Ukrainian forces struck Russian airfields and military equipment near the cities of Luhansk and Berdiansk, Ukraine’s military said Tuesday, as reported by Reuters.
“The Armed Forces of Ukraine made well-aimed strikes on enemy airfields and helicopters near the temporarily occupied Luhansk and Berdiansk,” the Ukrainian military’s communication department said on Telegram.
Vladimir Rogov, a Russian-installed official in parts of the Zaporizhzhia region controlled by Moscow in Ukraine’s southeast, said, however, that the strikes on the region were not successful.
“According to preliminary information, our air defence system successfully intercepted enemy rockets,” Rogov said on Telegram. “Information about victims and possible damage is being clarified.”
— Hannah Ward-Glenton
Ukrainian general: Russia hopes to break through Ukraine’s defences in northeast
Russia hopes to break through Ukrainian defences in the Kupiansk-Lyman sector of the front line in northeastern Ukraine, the commander of Ukraine’s ground forces said on Monday.
Colonel-General Oleksandr Syrskyi was shown in video footage posted on the Telegram messaging app telling soldiers that the situation on the northeastern front line had “significantly escalated” in recent days, and the Russian military wanted “revenge” by retaking territory it once occupied in the area.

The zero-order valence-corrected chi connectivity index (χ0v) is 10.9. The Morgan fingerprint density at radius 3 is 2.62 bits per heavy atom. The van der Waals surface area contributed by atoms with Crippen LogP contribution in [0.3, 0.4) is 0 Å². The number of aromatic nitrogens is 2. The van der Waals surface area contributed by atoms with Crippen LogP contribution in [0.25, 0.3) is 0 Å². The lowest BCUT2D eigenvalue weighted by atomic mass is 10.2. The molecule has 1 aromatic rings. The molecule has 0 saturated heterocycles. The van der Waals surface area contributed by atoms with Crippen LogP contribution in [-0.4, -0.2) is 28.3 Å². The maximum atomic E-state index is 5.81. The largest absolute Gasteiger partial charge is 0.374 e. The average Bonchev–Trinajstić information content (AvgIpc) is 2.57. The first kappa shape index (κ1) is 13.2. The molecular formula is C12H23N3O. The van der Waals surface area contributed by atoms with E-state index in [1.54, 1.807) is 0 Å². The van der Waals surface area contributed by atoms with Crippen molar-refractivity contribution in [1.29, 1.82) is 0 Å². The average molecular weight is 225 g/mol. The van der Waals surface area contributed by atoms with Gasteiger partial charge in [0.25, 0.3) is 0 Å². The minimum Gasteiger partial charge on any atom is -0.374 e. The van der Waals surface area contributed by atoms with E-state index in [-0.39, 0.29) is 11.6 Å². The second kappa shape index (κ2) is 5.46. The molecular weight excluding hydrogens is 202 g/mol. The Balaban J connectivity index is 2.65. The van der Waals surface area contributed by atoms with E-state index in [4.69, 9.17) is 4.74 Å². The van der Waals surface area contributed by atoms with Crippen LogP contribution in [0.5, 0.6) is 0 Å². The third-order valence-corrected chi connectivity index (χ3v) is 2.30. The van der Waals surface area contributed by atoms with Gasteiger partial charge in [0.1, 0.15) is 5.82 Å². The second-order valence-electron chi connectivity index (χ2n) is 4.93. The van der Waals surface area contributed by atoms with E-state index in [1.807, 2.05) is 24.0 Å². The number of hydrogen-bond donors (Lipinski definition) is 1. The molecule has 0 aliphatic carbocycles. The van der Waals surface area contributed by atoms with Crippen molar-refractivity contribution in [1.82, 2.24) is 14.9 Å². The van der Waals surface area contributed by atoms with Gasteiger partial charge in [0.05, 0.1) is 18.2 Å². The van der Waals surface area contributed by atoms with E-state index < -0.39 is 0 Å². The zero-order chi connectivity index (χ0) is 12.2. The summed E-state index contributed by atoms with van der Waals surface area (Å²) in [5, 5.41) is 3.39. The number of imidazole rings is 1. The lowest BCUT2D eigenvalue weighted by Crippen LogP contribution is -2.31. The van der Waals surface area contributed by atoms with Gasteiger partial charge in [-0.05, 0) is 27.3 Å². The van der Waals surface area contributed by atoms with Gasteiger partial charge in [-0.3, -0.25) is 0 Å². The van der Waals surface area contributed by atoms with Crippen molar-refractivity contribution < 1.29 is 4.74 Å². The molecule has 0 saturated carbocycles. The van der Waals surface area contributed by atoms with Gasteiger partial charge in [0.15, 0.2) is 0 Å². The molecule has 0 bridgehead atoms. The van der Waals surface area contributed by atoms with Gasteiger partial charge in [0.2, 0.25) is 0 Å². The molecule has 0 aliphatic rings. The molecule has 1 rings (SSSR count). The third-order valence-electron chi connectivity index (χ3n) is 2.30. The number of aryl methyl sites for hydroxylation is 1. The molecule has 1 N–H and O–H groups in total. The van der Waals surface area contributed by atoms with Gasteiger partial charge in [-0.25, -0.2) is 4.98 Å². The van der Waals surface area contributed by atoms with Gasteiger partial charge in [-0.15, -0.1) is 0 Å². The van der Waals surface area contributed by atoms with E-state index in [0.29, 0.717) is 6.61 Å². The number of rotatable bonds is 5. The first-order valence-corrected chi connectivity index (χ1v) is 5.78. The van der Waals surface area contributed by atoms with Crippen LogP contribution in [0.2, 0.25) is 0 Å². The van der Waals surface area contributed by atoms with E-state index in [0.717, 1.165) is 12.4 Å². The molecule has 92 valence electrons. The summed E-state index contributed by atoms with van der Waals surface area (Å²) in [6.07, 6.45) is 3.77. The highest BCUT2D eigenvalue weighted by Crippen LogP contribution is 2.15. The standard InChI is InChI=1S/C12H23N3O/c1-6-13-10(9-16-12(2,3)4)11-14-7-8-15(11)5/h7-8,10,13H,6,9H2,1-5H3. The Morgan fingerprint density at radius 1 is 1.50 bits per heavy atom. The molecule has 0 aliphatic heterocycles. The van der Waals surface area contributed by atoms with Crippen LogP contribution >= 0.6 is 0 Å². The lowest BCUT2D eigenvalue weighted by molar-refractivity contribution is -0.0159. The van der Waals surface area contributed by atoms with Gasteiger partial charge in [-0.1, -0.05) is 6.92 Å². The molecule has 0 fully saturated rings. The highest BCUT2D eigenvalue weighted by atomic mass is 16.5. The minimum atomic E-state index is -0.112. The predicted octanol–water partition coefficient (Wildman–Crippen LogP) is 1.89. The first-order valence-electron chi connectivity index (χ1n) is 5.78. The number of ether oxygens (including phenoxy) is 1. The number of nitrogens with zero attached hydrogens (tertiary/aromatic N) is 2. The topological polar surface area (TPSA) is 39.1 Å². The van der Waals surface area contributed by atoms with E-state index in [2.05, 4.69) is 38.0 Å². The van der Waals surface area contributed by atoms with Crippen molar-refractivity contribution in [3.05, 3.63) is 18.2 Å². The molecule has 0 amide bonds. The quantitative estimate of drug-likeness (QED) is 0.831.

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U.S. can ‘certainly’ afford military support to both Israel and Ukraine: Yellen
U.S. Secretary of Treasury Janet Yellen arrives for a bilateral meeting on the third day of the International Monetary Fund and World Bank annual meeting, in Marrakech, Morocco, October 11, 2023.
Susana Vera | Reuters
U.S. Treasury Secretary Janet Yellen said the country can “absolutely” afford to financially support both Israel and Ukraine in their respective war efforts.
Asked in an interview with Britain’s Sky News on Monday whether the U.S. could afford to be providing military support to Israel and to Ukraine in its ongoing war with Russia, Yellen said “the answer is absolutely.”
Read the full story here.
— Elliot Smith
Russia bringing ‘large delegation’ to China including oil and gas chiefs
Russian President Vladimir Putin and his Chinese counterpart Xi Jinping shake hands at the end of a joint press conference following their talks at the Kremlin in Moscow on June 5, 2019.
Maxim Shipenkov | AFP | Getty Images
Russia is bringing a “really large delegation” to China for the Belt and Road summit this week, Russian presidential advisor Yuri Ushakov said Monday, according to a report from state news agency RIA.